Rooftops. Photo: Photographer currently unknown, C. Hagemoen personal collection.


*I first published this post on my (now stagnant) Expired Film Project blog in early 2018. I thought it was worth another kick at the can. I’m still working on figuring out the identity of the photographer, but I have a lead that I am following.  Please see the 2020 Part 2 of this post here.


22 thoughts on “The curious case of the 1956 roll of Kodak Super XX

  1. I loved the timely resurrection of these images… I happen to be currently reading Denise Chong’s memoir…The Concubine’s Children which documents some very rich imagery of Vancouver’s Chinatown, including the 1950’s. I also love that Vanalogue or more explicity you, Christine, continue this faithful exploration of hidden digs that illuminate so many corners of our City’s lesser known past.

  2. I have a darkroom in Chinatown, I’d be happy to try to look at printing some of these in traditional silver gelatin printing.

    1. Hi Kevin,
      Thanks for reaching out and for your kind offer of trying to print some of these images. I’m still trying to figure out the identity of the original photographer, so I think it may be premature to start printing up the images. It has been so many years since printed anything traditionally, so if it comes to that I know I probably wouldn’t want to attempt it. But, I will definitely keep you in mind if we come to a point where some traditional prints would be nice/needed. Thanks!

  3. Wonderful. and timely for me as I have started sharing found photos as Fragments of Vancouver on Instagram. These are different as it clearly was a photographer rather than a photo company.

    1. Thanks, Wallace. I have been following your images on Instagram. I was the person who suggested they might be from James Photo Service. Where did you find this film?

    2. Thanks Wallace. I have been following Fragments of Vancouver on Instagram. I was the person who suggested that they were likely from James Photo Service.

  4. Most likely those were 5 rolls of already developed film rolled onto one spool and covered with a couple of winds of backing paper for protection many years ago. As they would been loaded for this recent development in total darkness then all they have had is a bath in developer, wash, fix and wash.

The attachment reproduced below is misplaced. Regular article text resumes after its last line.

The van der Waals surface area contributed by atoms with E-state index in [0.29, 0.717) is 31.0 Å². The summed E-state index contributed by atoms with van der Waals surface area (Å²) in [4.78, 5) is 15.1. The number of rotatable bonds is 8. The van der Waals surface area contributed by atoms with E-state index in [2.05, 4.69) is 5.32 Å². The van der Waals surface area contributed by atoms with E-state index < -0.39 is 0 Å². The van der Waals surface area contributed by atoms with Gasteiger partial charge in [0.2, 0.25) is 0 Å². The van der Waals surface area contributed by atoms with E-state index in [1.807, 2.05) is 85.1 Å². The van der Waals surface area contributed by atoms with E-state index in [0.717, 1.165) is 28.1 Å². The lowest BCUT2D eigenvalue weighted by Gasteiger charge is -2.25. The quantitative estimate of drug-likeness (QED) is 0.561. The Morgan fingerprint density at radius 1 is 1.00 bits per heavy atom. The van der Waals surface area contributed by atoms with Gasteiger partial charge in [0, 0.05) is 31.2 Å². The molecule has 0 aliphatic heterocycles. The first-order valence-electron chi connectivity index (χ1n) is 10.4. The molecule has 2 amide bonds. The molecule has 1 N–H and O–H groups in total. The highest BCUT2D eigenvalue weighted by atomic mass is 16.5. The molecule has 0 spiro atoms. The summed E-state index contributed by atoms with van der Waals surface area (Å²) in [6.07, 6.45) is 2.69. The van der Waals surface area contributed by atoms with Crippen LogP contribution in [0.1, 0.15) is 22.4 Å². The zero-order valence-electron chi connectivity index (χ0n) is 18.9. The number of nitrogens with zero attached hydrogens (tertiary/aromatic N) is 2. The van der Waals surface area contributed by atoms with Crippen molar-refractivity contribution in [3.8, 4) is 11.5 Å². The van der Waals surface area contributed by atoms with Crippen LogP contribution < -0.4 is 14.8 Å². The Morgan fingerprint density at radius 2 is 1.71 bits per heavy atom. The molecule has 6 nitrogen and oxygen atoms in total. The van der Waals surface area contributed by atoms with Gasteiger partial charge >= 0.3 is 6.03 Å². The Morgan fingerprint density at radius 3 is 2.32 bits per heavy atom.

1. Yes, you are the 2nd person to comment about this scenario. I also believe it is the most likely. As someone already commented all film feels the same in the dark and processing it 2x wouldn’t affect the film.

  5. Amazing images! My favorite is definitely the guy walking by the poultry shop! I would love a silver gelatin print of that negative at least a small print maybe 4x the size of the negative mounted in a four ply archival matt board ! It is definitely reminds me of how people like my grandparents shopped back in the good ol’ days…. I actually use large and ultra large format cameras and only use black & white sheet film! Including expired 12”x20” expired 1986 & 1990 Kodak Super XX sheet film! I have four full boxes each containing 10 sheets of film! If you ever print or have them printed let me know… Maybe use the money from the prints to go towards a charity of some sort??? Thanks for sharing!!!

    1. I’m glad you enjoyed the images, Ted. The poultry shop one is also one of my favourites. I’m not making prints of the images but 4 of the images are going to be used in an exhibit at the new Chinese Canadian Museum in the historic Wing Sang Building. The exhibit is called “The Paper Trail to the 1923 Chinese Exclusion Act” and opens July 1, this year.
      It is so cool you have some expired Super XX film! I used to shoot 4×5 sheet film but no longer have a camera. I recently gave to a friend of mine some expired 4×5 sheet film that I had stashed away in my freezer.